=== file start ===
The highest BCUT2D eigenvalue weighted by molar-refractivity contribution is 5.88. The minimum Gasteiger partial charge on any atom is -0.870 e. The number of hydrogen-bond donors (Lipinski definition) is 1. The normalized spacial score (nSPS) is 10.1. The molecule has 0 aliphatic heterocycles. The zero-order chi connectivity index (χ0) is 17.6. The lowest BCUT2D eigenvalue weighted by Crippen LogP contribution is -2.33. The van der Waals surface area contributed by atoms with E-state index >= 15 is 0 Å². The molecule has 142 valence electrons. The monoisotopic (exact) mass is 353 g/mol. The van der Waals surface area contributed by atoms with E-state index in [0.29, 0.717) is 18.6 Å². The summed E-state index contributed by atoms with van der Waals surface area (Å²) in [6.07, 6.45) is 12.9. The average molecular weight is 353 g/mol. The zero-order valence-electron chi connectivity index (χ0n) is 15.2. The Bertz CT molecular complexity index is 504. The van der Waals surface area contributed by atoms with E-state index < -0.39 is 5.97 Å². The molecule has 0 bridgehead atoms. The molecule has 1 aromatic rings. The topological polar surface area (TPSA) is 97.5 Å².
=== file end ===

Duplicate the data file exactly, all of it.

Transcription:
The highest BCUT2D eigenvalue weighted by molar-refractivity contribution is 5.88. The minimum Gasteiger partial charge on any atom is -0.870 e. The number of hydrogen-bond donors (Lipinski definition) is 1. The normalized spacial score (nSPS) is 10.1. The molecule has 0 aliphatic heterocycles. The zero-order chi connectivity index (χ0) is 17.6. The lowest BCUT2D eigenvalue weighted by Crippen LogP contribution is -2.33. The van der Waals surface area contributed by atoms with E-state index >= 15 is 0 Å². The molecule has 142 valence electrons. The monoisotopic (exact) mass is 353 g/mol. The van der Waals surface area contributed by atoms with E-state index in [0.29, 0.717) is 18.6 Å². The summed E-state index contributed by atoms with van der Waals surface area (Å²) in [6.07, 6.45) is 12.9. The average molecular weight is 353 g/mol. The zero-order valence-electron chi connectivity index (χ0n) is 15.2. The Bertz CT molecular complexity index is 504. The van der Waals surface area contributed by atoms with E-state index < -0.39 is 5.97 Å². The molecule has 0 bridgehead atoms. The molecule has 1 aromatic rings. The topological polar surface area (TPSA) is 97.5 Å².